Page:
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Brain Tumor Facts & Figures, March 2018: Cost of Care

Our monthly series called “Brain Tumor Facts & Figures” will go beyond some of the more well-known stats about this disease (e.g. nearly 700,000 Americans living with a brain tumor; nearly 80,000 more will be diagnosed in 2018; and an average five-year survival rate of only around 35%). The information provided in this series are aimed to help you in your advocacy, fundraising, and awareness-raising efforts by presenting pieces of facts that can help convey the difficult realities our community is up against. These can be used to make a case for support to your members of Congress, state legislators, family, friends, co-workers, and other members of your community and network.

For a full breakdown of all the standard brain tumor statistics and facts, one can always view our Brain Tumors Quick Facts webpage.

Last month, we looked at “Years of Life Lost” due to brain cancer from the National Cancer Institute’s (NCI) recent Cancer Trends Progress Report. This month, we’ll look at Cost of Care for different cancers, including brain cancer, based on an NCI report that provided projections for 2010-2020.

The Measure: Per-Patient Annualized Mean Net Cost of Care

What it Means: The NCI made estimates on how much it costs, on average, to treat patients with a number of different types of cancer. Projections of the medical costs were calculated by combining cancer prevelance with average annual costs of treatment for more than a dozen different tumor sites, using SEER-Medicare linkage dataCost estimates are in 2010 US dollars. Costs were broken down into phases of care, including the costs associated with initial care and the costs associated with last-year-of-life care.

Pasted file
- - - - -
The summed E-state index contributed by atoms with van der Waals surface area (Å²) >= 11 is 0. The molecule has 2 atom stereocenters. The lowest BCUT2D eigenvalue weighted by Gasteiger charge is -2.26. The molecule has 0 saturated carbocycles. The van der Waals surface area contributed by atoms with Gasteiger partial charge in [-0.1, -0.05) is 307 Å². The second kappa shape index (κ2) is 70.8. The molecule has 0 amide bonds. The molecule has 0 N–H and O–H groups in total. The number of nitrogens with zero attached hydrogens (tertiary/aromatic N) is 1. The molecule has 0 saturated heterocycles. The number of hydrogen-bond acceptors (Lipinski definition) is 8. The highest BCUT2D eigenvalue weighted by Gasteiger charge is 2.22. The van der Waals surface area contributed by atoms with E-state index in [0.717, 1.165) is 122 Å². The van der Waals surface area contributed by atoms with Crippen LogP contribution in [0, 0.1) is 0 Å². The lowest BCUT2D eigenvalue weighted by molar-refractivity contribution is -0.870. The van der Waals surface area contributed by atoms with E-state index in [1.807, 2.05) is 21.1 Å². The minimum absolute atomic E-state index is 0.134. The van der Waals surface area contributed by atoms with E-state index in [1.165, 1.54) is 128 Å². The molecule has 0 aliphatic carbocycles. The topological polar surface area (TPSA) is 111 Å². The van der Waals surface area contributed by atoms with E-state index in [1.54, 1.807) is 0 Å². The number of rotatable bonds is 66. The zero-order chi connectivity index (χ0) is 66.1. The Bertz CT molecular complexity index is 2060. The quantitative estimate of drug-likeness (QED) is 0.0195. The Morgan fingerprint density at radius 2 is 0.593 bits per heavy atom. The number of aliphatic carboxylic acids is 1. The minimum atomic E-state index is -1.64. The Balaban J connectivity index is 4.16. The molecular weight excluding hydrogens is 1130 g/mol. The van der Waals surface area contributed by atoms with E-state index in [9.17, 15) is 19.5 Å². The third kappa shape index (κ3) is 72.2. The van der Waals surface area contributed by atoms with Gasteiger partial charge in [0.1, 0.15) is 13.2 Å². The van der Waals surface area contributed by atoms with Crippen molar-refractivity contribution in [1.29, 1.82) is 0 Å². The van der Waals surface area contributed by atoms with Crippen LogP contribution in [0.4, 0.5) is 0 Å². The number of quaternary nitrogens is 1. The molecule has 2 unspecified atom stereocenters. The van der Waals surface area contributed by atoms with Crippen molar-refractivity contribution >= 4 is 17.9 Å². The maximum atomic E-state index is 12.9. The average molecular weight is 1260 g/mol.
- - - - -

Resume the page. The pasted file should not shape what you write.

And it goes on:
Where Brain Cancer Ranks: Brain cancer had the highest per-patient initial cost of care for any cancer group, with an annualized mean net cost of care approaching $150,000. Brain cancer also had the highest annualized mean net costs for last-year-of-life care, relative to other cancers, at $135–$210K (depending on age and gender) per-patient.

The Implications: Cancer care can constitute significant financial harships on patients and their families. Brain cancer, in particular, appears to be exceptionally expensive to treat because of the multitude of medical interventions needed as part of patients’ care. In fact, according to other studies, patients with malignant brain tumors accrued health care costs that were 20-times greater than demographically matched control subjects without cancer. This is why it is critical to advocate for afforable access to treatment for all brain tumor patients. National Brain Tumor Society, as part of our 2018 Legislative Agenda (and as was part of our 2017 version), is requesting that Congress ensurse brain tumor patients have access to high-quality, specialized, affordable care in any change to the Affordable Care Act, and that it passes the Cancer Drug Coverage Parity Act, so brain tumor patients who must access patient-administered anti-cancer medicines can do so affordably.

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